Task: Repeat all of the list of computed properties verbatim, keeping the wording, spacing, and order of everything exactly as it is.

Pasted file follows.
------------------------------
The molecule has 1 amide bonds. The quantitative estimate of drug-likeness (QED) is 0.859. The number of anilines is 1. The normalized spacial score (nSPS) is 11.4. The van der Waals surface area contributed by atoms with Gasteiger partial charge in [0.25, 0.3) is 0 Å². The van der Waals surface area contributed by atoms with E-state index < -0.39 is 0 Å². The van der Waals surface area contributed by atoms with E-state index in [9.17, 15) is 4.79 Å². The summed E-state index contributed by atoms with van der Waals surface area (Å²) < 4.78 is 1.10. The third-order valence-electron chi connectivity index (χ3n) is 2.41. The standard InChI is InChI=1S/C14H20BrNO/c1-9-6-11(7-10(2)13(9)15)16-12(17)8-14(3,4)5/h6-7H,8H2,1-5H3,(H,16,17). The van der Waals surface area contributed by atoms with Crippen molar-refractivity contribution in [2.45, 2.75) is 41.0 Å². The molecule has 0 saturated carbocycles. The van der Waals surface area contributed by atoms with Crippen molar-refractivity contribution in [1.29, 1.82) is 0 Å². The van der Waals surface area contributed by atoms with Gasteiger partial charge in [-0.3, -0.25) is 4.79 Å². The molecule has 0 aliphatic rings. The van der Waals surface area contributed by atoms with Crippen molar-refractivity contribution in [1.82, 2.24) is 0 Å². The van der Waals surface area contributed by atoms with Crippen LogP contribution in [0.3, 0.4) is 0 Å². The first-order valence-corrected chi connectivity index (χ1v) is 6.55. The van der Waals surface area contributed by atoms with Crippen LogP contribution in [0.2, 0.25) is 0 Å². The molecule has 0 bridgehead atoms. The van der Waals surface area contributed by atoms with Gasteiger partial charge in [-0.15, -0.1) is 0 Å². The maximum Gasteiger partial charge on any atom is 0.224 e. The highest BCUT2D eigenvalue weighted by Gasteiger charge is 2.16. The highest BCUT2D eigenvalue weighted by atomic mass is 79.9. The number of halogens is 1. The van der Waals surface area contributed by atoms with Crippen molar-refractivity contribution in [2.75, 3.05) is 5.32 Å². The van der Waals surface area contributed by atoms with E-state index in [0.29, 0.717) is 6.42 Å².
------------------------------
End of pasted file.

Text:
The molecule has 1 amide bonds. The quantitative estimate of drug-likeness (QED) is 0.859. The number of anilines is 1. The normalized spacial score (nSPS) is 11.4. The van der Waals surface area contributed by atoms with Gasteiger partial charge in [0.25, 0.3) is 0 Å². The van der Waals surface area contributed by atoms with E-state index < -0.39 is 0 Å². The van der Waals surface area contributed by atoms with E-state index in [9.17, 15) is 4.79 Å². The summed E-state index contributed by atoms with van der Waals surface area (Å²) < 4.78 is 1.10. The third-order valence-electron chi connectivity index (χ3n) is 2.41. The standard InChI is InChI=1S/C14H20BrNO/c1-9-6-11(7-10(2)13(9)15)16-12(17)8-14(3,4)5/h6-7H,8H2,1-5H3,(H,16,17). The van der Waals surface area contributed by atoms with Crippen molar-refractivity contribution in [2.45, 2.75) is 41.0 Å². The molecule has 0 saturated carbocycles. The van der Waals surface area contributed by atoms with Crippen molar-refractivity contribution in [1.29, 1.82) is 0 Å². The van der Waals surface area contributed by atoms with Gasteiger partial charge in [-0.3, -0.25) is 4.79 Å². The molecule has 0 aliphatic rings. The van der Waals surface area contributed by atoms with Crippen molar-refractivity contribution in [1.82, 2.24) is 0 Å². The van der Waals surface area contributed by atoms with Crippen LogP contribution in [0.3, 0.4) is 0 Å². The first-order valence-corrected chi connectivity index (χ1v) is 6.55. The van der Waals surface area contributed by atoms with Crippen LogP contribution in [0.2, 0.25) is 0 Å². The molecule has 0 bridgehead atoms. The van der Waals surface area contributed by atoms with Gasteiger partial charge in [-0.15, -0.1) is 0 Å². The maximum Gasteiger partial charge on any atom is 0.224 e. The highest BCUT2D eigenvalue weighted by Gasteiger charge is 2.16. The highest BCUT2D eigenvalue weighted by atomic mass is 79.9. The number of halogens is 1. The van der Waals surface area contributed by atoms with Crippen molar-refractivity contribution in [2.75, 3.05) is 5.32 Å². The van der Waals surface area contributed by atoms with E-state index in [0.29, 0.717) is 6.42 Å².